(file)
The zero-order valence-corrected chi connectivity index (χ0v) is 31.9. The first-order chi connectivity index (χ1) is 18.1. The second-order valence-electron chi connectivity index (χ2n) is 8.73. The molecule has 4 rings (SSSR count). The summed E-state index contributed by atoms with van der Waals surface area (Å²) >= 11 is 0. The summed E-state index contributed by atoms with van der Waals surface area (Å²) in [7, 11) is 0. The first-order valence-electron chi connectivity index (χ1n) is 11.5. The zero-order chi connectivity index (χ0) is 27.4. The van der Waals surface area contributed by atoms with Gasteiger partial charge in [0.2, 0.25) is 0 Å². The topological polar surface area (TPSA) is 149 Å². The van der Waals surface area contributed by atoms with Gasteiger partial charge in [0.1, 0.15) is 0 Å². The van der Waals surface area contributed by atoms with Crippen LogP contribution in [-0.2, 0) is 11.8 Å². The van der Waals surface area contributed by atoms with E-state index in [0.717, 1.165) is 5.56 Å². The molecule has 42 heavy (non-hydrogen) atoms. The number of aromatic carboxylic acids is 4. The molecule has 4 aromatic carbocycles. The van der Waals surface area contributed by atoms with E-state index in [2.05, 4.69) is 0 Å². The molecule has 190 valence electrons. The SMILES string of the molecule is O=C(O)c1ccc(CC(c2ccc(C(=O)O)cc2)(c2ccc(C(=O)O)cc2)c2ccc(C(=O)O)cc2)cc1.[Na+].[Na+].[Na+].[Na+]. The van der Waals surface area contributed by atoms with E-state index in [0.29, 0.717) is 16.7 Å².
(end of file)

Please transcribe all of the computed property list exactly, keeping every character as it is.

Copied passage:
The zero-order valence-corrected chi connectivity index (χ0v) is 31.9. The first-order chi connectivity index (χ1) is 18.1. The second-order valence-electron chi connectivity index (χ2n) is 8.73. The molecule has 4 rings (SSSR count). The summed E-state index contributed by atoms with van der Waals surface area (Å²) >= 11 is 0. The summed E-state index contributed by atoms with van der Waals surface area (Å²) in [7, 11) is 0. The first-order valence-electron chi connectivity index (χ1n) is 11.5. The zero-order chi connectivity index (χ0) is 27.4. The van der Waals surface area contributed by atoms with Gasteiger partial charge in [0.2, 0.25) is 0 Å². The topological polar surface area (TPSA) is 149 Å². The van der Waals surface area contributed by atoms with Gasteiger partial charge in [0.1, 0.15) is 0 Å². The van der Waals surface area contributed by atoms with Crippen LogP contribution in [-0.2, 0) is 11.8 Å². The van der Waals surface area contributed by atoms with E-state index in [0.717, 1.165) is 5.56 Å². The molecule has 42 heavy (non-hydrogen) atoms. The number of aromatic carboxylic acids is 4. The molecule has 4 aromatic carbocycles. The van der Waals surface area contributed by atoms with E-state index in [2.05, 4.69) is 0 Å². The molecule has 190 valence electrons. The SMILES string of the molecule is O=C(O)c1ccc(CC(c2ccc(C(=O)O)cc2)(c2ccc(C(=O)O)cc2)c2ccc(C(=O)O)cc2)cc1.[Na+].[Na+].[Na+].[Na+]. The van der Waals surface area contributed by atoms with E-state index in [0.29, 0.717) is 16.7 Å².